Comment Of The Day: “You Know, Harvard, When You Have To be Embarrassed And Shamed Into Doing What Should Have Been Your Automatic Response Anyway If You Had Any Decency, It’s Too Late To Save Face.”

Veteran commenter Tim Levier comes to the defense (sort of) of both Harvard and nuance.

Here is his Comment of the Day on the post, “You Know, Harvard, When You Have To be Embarrassed And Shamed Into Doing What Should Have Been Your Automatic Response Anyway If You Had Any Decency, It’s Too Late To Save Face.”

Can I play Devil’s Advocate here? (Maybe just devil’s half-advocate.) I mean, I think it’s delicious that Harvard is getting a first hand experience in “political correctness”, “public shaming”, and “fake news” all in one fell swoop; but this is an Ethics site and saying the truth should always be ethical.

Harvard’s endowment is $38.3 billion, but what does that mean? Endowments are donations intended not for the donation to be “used” but for the donation to be “invested”. The investment grows and pays income distributions to the target recipient. Sure, Harvard has an endowment of $38.3 billion, but that generates an annual distribution of roughly $1.9 billion. That’s a distribution during “good times”. Any bets out there that the distribution might crater this year?

Let’s assume it doesn’t. The $1.9 billion distribution is roughly 1/3rd of Harvard’s annual operating budget. That’s money that they were counting on, budgeted, and spent.

The “fake news” comes into play when there’s an out sized focus on the principal balance of the endowment (like that could be tapped into, withdrawn, and spent) versus the annual income distribution of the endowment. It intentionally causes a mental disconnect in the reader to maximize outrage. However, even focusing on the distribution ignores the fact that the university was relying on the distribution as regular income.

I prefer E2’s comment strategy above that focuses on irrational and exorbitant spending. [E2: “Harvard’s greed is something new? I am old enough to remember the university grumbling when it had to sell off its holdings in apartheid South African kuggerands… “Money is money” was the basis of their argument. I also remember a Harvard magazine article a few years ago praising its investment counselors: both of whom made were awarded between $300 and $400 million as salary by Harvard — in a single year!…”]  I haven’t vetted the claim within the comment, but accepting it at face value, I would query whether the sums of the bonuses paid were reasonable. I’d attempt to do that by trying to understand if the sums went solely to individuals or to a whole firm and what resources were dedicated and expended to attain the investment goals. I could see employing an army of information researchers and strategists to complete game-theory scenarios on hundreds if not thousands of scenarios to achieve the best investment return in a gamble to attain a lofty goal. Conversely, I could see one investment manager getting lucky during “boom times” and unnecessarily collecting $300 million as an individual for no damn good reason.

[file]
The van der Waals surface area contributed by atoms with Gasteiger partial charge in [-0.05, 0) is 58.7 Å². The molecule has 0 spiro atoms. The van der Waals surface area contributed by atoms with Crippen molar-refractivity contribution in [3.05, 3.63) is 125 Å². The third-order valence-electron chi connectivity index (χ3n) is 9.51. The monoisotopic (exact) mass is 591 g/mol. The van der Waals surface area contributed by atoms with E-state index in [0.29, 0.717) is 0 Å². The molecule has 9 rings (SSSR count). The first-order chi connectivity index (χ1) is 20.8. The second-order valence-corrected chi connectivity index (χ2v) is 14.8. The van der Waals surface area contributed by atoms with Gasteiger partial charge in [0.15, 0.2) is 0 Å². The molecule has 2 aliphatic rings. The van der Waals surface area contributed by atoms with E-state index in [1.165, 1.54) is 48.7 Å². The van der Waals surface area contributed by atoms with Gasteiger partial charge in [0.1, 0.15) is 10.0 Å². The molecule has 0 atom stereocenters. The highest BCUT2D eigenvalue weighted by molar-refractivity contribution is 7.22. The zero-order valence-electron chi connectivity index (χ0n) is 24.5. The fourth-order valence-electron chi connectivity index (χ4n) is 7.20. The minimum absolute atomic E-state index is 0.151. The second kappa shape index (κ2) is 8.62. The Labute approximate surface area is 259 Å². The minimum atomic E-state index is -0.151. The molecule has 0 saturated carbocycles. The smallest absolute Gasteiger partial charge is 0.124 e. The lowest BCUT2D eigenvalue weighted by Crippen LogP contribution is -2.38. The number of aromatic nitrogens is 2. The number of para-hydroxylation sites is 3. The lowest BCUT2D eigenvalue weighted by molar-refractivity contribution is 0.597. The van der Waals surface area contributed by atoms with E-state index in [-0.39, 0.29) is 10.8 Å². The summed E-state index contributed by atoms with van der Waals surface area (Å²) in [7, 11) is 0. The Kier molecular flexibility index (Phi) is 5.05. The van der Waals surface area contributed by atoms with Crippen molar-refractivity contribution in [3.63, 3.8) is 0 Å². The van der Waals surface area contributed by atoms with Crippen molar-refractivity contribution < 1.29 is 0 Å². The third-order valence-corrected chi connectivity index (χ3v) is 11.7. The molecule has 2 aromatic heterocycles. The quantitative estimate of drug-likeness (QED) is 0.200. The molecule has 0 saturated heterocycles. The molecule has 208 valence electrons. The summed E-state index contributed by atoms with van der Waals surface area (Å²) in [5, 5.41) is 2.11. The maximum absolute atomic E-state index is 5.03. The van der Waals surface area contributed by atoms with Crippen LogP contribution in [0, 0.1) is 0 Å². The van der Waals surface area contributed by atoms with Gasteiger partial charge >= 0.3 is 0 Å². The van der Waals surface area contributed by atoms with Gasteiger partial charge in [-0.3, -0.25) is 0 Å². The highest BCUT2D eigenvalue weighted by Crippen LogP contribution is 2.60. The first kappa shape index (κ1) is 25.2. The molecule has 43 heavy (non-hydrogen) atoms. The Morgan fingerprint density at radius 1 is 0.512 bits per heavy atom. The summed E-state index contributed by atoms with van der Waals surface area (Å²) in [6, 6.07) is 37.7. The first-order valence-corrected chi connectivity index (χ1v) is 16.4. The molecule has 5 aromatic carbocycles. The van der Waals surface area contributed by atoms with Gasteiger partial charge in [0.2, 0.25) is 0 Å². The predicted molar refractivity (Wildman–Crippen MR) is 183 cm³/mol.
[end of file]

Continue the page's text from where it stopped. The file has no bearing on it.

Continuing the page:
Suffice it to say, my over-arching thought here is that we should always consider the nuance in these stories, even if we agree with the end result. By diving into the nuance behind the sound-bite headline we acknowledge competing voices, we show our careful consideration, we educate by experience, and above all we are promoting these qualities because they are beneficial to society.

Then we can make the determination that Harvard should have done this from the start and it’s too late to save face.

***

I’m back merely to provide a link for E2’s reference to the large commission paid to Harvard’s money managers. I wrote a post about the controversy on the old Ethics Scoreboard. The story: “Harvard Alumni Denounce $100-Million Payday for Managers of University’s Endowment.”

So E2 over-stated the amount, It doesn’t change the assertion, presumably that the manager “only” got a hundred million rather than three.

One thought on “Comment Of The Day: “You Know, Harvard, When You Have To be Embarrassed And Shamed Into Doing What Should Have Been Your Automatic Response Anyway If You Had Any Decency, It’s Too Late To Save Face.”

  1. Whatever happened to the old (apparently, and now passe, I guess) financial advisor recommendation that we should all have something along the lines of (I forget exactly) three months’ living expenses on hand in cash at all times? If Harvard has money managers who are receiving a hundred million in fees a year, shouldn’t they be maintaining a contingency fund so Harvard can weather an unanticipated situation for a few months? Personal responsibility? Institutional responsibility? Why only taxpayer responsibility? Harvard immediately runs to the trough? Do not pass Go?

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